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What Is Coal? Coal is a burnable carbonaceous rock that contains large amounts of carbon.

Coal is also a fossil fuel—a substance that contains the remains of plants and animals and that can be burned to release energy. Coal contains elements such as hydrogen, oxygen, and nitrogen; has various amounts of minerals; and is itself considered to be a mineral of organic origin. How Was Coal Formed? Scientists believe that during the Carboniferous period (280 to 345 million years ago) large amounts of plant life and other organic matter grew in the swampy areas and lagoons that covered much of the earth. As the plants and other life forms died, they drifted down to the bottom of the swamps, slowly decomposed, and formed peat—a soggy, sponge like material. The peat became buried and compressed under the earth's surfaces over a long period of time. Over millions of years and through the forces of heat and pressure, the compressed peat became coal. The greater the heat and pressure, the harder the coal was that formed. What Are the Four Major Categories of Coal? Coal is classified into four categories, or ranks, based on how it responded to increasing heat and pressure over long periods of time and how much carbon it contains: Lignite (soft): This type of coal contains a lot of moisture and ash and breaks apart easily. Of the four types, lignite has the lowest carbon content and heating value. Also called brown coal, lignite is used mainly at electricity-generating plants.

Sub bituminous (medium-soft): This dull black coal has less moisture than lignite. Sub bituminous is generally used to produce steam for electricity generation.

Bituminous (medium-hard): This type of coal, which contains very little moisture, has high heat value. It is used to generate electricity and to produce coke, a coal residue used in the steel industry

Anthracite (hard): This type of coal has the highest carbon content and the lowest moisture and ash content. Anthracite burns slowly and makes a good heating fuel for homes. What Is Coal Used For?

Coal is still used in the iron and steel industry. made from ancient plant material. means lower operating costs for businesses and for homeowners. In the United States. and about 56 percent of the electricity used in USA is coalgenerated electricity. • transportation. such as that generated by coal. paper. fertilizers. has decreased because of changes in blast-furnace and steel-making technologies as well as shifts in steel demand. This energy is released when coal is burned. • cooling. and the steel industry uses coke and coal by-products to make steel for bridges. twenty-three of the twenty-five electricity-generation power plants with the lowest operating costs are using coal. In fact. a substance made by heating coal to very high temperatures. manufacturing plants and industries use coal to make chemicals. gives coal most of its energy. cement. to name a few. which helps to boost the economy. • and much more! Releasing Coal's Energy . ceramics. and increase coal's competitiveness in the marketplace. nine out of every ten tons of coal mined in the United States today is used to generate electricity. moderate inflation. In addition. • communication. buildings. • farming. Carbon. Certain industries consume large amounts of coal. We use coal-generated electricity for • heating. but the domestic use of coke. concrete and paper companies burn coal. Why Is Coal Used to Generate Electricity? Coal is used to generate electricity because it is a reliable and low-cost energy source. and tar. • healthcare. Inexpensive electricity. Coal's methanol and ethylene are used to make products such as plastics.Coal is primarily used to generate electricity. Electricity from Coal Electricity from coal is the electric power made from the energy stored in coal. For example. • lighting. and metal products. and automobiles. • industry. • cooking. medicines.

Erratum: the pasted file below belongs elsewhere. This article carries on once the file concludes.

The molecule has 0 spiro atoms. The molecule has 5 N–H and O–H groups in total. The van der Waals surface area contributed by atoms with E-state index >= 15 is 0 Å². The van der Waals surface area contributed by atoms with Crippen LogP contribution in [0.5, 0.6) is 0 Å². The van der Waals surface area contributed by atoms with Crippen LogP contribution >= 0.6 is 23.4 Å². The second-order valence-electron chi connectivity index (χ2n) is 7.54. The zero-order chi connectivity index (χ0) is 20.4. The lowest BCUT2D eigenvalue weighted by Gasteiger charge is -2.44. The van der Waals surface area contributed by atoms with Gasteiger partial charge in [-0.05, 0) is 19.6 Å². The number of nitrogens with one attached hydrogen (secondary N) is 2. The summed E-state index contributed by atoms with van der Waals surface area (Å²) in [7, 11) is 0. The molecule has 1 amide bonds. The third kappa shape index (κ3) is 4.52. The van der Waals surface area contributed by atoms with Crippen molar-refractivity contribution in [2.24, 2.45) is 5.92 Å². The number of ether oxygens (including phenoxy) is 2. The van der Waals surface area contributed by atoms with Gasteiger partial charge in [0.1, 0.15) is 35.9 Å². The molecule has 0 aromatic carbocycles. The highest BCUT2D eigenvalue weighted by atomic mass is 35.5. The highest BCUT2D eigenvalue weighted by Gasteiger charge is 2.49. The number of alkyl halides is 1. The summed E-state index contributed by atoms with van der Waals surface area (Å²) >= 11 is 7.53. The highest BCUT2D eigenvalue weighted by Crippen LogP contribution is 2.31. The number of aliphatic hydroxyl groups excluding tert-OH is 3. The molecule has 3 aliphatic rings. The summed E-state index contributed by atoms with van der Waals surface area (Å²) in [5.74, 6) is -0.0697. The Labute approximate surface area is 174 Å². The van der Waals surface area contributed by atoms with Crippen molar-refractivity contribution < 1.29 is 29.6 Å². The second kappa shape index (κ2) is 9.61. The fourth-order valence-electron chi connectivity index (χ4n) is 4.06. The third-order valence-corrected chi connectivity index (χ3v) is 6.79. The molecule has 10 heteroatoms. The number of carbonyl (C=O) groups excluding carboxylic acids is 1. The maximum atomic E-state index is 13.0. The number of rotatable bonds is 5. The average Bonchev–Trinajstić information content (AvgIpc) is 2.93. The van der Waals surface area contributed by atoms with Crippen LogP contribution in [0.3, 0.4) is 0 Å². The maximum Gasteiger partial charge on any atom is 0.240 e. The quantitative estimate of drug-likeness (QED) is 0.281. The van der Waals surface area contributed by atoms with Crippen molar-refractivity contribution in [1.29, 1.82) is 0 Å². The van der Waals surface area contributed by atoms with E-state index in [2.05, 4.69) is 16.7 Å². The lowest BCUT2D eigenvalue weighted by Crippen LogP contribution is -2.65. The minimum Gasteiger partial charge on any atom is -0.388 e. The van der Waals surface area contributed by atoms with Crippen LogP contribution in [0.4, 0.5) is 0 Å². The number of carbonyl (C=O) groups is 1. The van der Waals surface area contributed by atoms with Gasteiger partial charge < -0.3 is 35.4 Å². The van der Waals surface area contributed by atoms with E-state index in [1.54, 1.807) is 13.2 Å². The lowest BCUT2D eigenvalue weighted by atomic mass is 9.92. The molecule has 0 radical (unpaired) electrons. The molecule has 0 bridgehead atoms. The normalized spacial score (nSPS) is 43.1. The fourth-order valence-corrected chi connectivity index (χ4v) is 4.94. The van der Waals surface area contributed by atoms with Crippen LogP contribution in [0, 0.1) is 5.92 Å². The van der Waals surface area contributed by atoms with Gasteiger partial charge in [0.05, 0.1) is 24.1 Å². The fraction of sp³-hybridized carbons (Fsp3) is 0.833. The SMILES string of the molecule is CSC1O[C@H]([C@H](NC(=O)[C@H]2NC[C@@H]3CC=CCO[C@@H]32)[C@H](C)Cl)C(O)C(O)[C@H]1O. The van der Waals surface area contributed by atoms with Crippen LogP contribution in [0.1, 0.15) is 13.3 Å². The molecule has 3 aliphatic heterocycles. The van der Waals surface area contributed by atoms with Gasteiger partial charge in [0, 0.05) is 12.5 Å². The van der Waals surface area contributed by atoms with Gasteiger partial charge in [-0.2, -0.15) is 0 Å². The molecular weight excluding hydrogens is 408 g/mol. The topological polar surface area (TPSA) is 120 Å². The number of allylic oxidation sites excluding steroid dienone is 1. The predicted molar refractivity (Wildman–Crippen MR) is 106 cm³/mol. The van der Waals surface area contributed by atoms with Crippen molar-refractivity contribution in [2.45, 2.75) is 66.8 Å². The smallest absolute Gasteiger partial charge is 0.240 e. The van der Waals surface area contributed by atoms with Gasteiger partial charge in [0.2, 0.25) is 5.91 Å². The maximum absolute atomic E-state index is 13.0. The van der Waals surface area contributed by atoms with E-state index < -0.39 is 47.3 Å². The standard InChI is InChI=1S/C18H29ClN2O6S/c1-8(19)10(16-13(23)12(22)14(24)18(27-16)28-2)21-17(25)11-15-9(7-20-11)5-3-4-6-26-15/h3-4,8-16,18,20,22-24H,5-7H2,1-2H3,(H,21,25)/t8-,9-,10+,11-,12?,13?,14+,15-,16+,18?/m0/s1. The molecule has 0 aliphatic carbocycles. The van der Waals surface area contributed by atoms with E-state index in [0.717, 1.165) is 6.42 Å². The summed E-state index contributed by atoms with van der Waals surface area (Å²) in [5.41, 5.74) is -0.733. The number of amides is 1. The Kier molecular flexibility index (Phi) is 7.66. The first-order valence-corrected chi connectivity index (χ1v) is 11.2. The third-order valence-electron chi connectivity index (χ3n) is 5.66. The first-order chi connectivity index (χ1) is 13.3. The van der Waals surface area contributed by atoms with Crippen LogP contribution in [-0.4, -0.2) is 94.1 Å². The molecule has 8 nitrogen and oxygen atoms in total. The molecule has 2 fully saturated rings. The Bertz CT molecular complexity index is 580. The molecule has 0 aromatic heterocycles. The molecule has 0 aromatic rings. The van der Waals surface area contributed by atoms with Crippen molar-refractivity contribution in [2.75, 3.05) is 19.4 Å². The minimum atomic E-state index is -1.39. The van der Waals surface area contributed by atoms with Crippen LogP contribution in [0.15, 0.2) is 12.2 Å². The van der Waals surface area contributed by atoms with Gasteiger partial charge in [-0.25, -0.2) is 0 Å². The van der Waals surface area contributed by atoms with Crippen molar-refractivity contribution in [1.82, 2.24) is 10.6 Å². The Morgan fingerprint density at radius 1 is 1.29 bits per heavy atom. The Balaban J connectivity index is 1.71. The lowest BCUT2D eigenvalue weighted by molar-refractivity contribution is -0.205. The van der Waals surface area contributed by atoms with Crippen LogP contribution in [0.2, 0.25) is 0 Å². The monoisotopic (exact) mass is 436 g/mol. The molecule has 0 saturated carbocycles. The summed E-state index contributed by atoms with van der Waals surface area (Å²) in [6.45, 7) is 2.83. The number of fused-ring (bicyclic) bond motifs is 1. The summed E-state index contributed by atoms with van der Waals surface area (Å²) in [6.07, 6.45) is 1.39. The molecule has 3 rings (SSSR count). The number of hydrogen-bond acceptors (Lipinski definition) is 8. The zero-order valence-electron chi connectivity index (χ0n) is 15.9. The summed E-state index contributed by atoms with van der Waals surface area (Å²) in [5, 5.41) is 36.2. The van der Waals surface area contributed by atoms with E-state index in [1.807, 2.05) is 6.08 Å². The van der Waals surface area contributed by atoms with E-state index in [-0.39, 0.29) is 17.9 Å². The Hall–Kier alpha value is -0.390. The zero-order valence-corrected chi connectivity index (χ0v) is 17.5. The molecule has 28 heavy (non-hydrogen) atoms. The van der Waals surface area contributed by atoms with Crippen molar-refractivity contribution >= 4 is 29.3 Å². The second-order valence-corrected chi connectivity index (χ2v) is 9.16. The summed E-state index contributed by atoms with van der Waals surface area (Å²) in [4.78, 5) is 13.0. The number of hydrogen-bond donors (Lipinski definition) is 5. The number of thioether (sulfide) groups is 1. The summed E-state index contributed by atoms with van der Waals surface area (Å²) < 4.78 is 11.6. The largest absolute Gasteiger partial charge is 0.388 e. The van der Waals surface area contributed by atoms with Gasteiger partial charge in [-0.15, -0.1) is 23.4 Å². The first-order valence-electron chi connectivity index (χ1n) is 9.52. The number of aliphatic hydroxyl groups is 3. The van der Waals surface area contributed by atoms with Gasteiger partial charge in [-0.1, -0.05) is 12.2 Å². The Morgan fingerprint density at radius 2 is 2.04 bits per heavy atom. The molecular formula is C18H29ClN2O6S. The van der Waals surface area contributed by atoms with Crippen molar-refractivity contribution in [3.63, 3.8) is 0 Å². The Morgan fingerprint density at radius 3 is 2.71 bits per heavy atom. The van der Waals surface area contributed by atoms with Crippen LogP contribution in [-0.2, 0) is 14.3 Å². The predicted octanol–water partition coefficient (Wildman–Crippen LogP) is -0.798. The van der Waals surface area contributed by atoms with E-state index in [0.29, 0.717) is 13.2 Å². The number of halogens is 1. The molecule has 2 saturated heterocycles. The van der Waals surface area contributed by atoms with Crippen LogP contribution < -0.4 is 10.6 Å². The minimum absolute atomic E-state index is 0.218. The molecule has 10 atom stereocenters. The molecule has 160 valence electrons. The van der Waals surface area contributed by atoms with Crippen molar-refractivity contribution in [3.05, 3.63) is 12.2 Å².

creating steam. electricity has been delivered. which increases the voltage of the electricity based on the amount required and the distance it must travel. In fact. 7. As the steam is condensed. Coal is a versatile fuel. in which coal is inserted into a bed of particles suspended in air that react with the coal to heat the boiler and make steam • Combined-cycle systems. This happens when magnets inside a copper coil in the generator spin. Coal's Role in Our Electrical Supply Natural gas and oil are also used to make electricity. transforming heat energy from burning coal into mechanical energy that spins the turbine engine. By the time you have flipped a switch to turn on a light. generating electricity from coal is cheaper than the cost of producing electricity from . and the mixture moves to the furnace. It can be used as a solid fuel or it can be converted to a gas to replace expensive imported fuels. which in turn operates a steam-powered generator Delivering Electricity Electricity-generating plants send out electricity using a transformer. 6. A condenser cools the steam moving through the turbine. it turns back into water.The process of converting coal into electricity has multiple steps and is similar to the process used to convert oil and natural gas into electricity: 1. which helps the coal burn more efficiently. a machine that turns mechanical energy into electric energy. These transformers reduce the voltage for use in the local areas to be served. A machine called a pulverizer grinds the coal into a fine powder. Voltages are often as high as 500. compared with the rising cost of other fuels. 5.000 volts at this point. in which (1) gas produced by heating coal operates a combustion turbine connected to a generator and (2) the exhaust gases from this turbine heat water. The water returns to the boiler. The coal powder mixes with hot air. electricity travels along distribution lines. 2. From the substation transformers. The spinning turbine is used to power a generator. The delivery process is instantaneous. coal has a clear advantage. The burning coal heats water in a boiler. Electricity flows along transmission lines to substation transformers. How does coal compare to these other fossil fuels? In terms of supply. The cost of using coal should continue to be even more competitive. 4. 3. and the cycle begins again Other new processes of using coal to make electricity include the following: • Fluidized bed combustion (FBC). which can be either above or below the ground. Steam released from the boiler powers an engine called a turbine. Transformers once again reduce the voltage—this time to about 120 to 140 volts—for safe use inside homes and businesses. to cities and towns.